To say the nation can’t have alternatives to two unpopular presidential candidates infuriates many voters. Generally, it has been true that third-party challengers have done little more than scalp off votes disproportionately from one party and thus tip the scale in favor of the candidate most third-party voters least wanted to see win the election.

But a close look at historical polling data demonstrates that hasn’t always been the case. In 1992, Ross Perot, a centrist third-party candidate, didn’t win any electoral votes, but he garnered nearly 20% of the popular vote, pulling votes equally from both George H.W. Bush and Bill Clinton.

While a third-party candidate has never won a presidential election in America, voters have never been asked to choose between two more unpopular candidates than Biden and Trump.

We have evolved into a two-party system in America, but not always the same two parties. The Republican Party came into existence in 1854 when its predecessor Whig Party embraced positions that were inconsistent with the arc of American history away from the scourge of slavery. It is a chapter in our history that today’s Republicans should urgently study. Our fidelity to two parties is a habit and far from a constitutional necessity.

Today’s Republican Party, acquiescing to an election denier as its standard bearer and tolerating, and even elevating, many who condoned the January 6th, 2021, attempted coup to interfere with the peaceful transfer of power in America is growing eerily reminiscent of the Whigs of 1854.

While every state and every voting precinct in the country is organized around a two-party structure, every voter is free to vote for whoever qualifies to be on the ballot. So, when the nation is faced with two choices who are as unpopular as Joe Biden and Donald Trump, nothing keeps voters from voting for an alternative as long as that candidate makes the ballot. The odds of successfully bucking the two-party system are poor but not necessarily insurmountable.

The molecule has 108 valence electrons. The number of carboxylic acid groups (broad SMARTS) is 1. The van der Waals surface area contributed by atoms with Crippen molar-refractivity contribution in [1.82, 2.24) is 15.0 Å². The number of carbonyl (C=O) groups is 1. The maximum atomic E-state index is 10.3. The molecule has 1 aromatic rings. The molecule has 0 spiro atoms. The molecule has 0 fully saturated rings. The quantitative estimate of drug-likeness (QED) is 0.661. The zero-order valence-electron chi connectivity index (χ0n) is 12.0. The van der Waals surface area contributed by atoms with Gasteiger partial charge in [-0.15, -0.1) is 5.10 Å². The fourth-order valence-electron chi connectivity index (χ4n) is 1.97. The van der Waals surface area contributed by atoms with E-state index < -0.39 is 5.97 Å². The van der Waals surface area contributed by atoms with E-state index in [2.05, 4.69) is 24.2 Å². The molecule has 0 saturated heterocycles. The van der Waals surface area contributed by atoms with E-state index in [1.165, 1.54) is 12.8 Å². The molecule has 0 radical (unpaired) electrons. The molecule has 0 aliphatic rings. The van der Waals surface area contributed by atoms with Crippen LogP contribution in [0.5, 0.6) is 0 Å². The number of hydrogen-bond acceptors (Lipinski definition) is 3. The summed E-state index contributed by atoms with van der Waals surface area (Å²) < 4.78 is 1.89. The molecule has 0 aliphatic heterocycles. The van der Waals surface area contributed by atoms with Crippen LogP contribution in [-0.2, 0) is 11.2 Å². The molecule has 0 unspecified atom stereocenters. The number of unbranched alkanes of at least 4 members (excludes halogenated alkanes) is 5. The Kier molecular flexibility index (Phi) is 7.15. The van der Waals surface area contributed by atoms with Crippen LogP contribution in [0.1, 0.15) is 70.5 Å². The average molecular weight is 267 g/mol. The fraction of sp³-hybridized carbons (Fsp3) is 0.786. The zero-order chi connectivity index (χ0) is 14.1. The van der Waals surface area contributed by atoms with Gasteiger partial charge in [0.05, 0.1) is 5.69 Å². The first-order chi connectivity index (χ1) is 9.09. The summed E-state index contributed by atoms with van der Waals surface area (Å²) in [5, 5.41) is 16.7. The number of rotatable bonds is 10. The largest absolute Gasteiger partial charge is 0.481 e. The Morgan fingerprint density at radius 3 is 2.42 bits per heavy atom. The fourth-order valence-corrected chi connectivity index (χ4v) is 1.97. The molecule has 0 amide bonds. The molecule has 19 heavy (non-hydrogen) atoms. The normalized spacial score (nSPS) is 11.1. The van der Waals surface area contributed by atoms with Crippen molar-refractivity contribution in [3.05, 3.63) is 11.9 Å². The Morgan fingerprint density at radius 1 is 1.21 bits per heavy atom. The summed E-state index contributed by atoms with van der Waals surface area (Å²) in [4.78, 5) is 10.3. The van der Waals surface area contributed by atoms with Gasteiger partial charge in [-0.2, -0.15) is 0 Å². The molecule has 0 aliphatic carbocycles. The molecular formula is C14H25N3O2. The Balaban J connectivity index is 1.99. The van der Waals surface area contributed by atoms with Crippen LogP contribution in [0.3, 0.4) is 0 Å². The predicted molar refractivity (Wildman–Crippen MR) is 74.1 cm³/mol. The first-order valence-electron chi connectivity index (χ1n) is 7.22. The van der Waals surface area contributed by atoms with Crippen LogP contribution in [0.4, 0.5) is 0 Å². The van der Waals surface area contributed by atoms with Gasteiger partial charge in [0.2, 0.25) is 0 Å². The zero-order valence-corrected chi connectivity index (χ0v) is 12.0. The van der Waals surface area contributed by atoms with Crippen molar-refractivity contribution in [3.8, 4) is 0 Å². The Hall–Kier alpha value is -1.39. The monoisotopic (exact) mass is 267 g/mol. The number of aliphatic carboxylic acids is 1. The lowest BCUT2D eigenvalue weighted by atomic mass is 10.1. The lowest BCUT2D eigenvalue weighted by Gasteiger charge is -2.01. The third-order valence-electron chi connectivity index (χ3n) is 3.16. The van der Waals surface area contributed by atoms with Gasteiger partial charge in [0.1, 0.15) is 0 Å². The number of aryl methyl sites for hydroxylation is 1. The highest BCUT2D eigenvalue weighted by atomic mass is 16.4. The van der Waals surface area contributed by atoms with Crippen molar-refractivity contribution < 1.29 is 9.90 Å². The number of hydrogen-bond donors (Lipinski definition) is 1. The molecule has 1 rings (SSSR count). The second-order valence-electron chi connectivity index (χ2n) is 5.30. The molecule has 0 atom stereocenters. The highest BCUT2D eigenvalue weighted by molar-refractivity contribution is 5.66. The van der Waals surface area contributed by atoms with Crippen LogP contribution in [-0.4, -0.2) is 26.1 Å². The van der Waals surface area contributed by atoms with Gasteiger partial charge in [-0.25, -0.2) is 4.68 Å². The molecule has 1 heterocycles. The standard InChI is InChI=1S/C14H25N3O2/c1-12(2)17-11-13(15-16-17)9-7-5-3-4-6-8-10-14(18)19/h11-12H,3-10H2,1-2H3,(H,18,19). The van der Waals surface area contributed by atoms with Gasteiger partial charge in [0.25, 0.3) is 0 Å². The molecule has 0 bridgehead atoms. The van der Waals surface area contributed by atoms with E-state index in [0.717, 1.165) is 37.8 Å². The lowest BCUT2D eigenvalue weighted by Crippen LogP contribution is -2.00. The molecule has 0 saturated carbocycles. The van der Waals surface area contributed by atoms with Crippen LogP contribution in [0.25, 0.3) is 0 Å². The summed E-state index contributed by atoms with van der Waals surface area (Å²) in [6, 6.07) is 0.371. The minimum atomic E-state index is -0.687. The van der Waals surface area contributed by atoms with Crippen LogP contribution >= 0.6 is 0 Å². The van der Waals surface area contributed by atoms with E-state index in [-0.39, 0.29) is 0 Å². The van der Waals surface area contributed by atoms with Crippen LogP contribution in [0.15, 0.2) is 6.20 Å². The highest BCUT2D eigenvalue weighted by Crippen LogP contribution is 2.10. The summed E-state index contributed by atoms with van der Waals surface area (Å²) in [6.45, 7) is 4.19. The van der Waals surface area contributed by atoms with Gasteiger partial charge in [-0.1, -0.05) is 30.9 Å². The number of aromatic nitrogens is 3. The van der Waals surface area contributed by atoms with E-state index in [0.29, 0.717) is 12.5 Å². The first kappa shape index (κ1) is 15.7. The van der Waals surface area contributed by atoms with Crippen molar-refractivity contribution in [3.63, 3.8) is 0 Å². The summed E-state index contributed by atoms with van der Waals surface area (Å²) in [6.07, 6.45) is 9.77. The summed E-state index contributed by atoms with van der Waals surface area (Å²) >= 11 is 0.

Nearly all political observers, myself included, would, under normal circumstances, recoil at the notion of a third-party challenge in a reasonably normal election. However, there is nothing reasonably normal about the impending 2024 presidential election.

America needs to get its act together if it is to continue to be that one essential nation that strives to bend the arc of history toward democracy rather than authoritarianism, justice rather than injustice, and national harmony rather than widespread discord.

It is difficult to imagine either a Biden or a Trump presidency uniting the nation to a better place, a place with any semblance of unity and common cause. Neither party’s presumed ticket will come close to serving up the best we have. Indeed, party loyalty is strong in America, but sometimes, party loyalty really does demand too much.

Please consider our Of Thee I Sing 1776 Premium option. While my weekly column is always free, for just $5/month you’ll also receive my annual ebook, “Essays For Our Time,” as well as my new Podcasts. My recent podcasts have featured my commentary on the Fox Corp Settlement, The CNN Trump Town Hall, and my interviews with:

John Thoresen, Executive Director, Barbara Sinatra Children’s Center

William Bratton, Retired Chief of Police, New York City, Los Angeles, and Boston

Rikki Klieman, Attorney, Network News Analyst, and best-selling author

Katherine Gehl, co-author of The Politics Industry and founder of the Institute for Political Innovation

Jazz artist Ann Hampton Callaway

Outlander author Diana Gabaldon

AI Data Scientist Lawrence Kite

Ryan Clancy, Chief Strategist of No Labels

Senator Barbara Boxer

Senator Joe Lieberman

Maryland Governor Larry Hogan

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All comments regarding these essays, whether they express agreement, disagreement, or an alternate view, are appreciated and welcome. Comments that do not pertain to the subject of the essay or which are ad hominem references to other commenters are not acceptable and will be deleted.

Invite friends, family, and colleagues to receive “Of Thee I Sing 1776” online commentaries. Simply copy, paste, and email them this link— www.oftheeising1776.substack.com/subscribe  –and they can begin receiving these weekly essays every Sunday morning.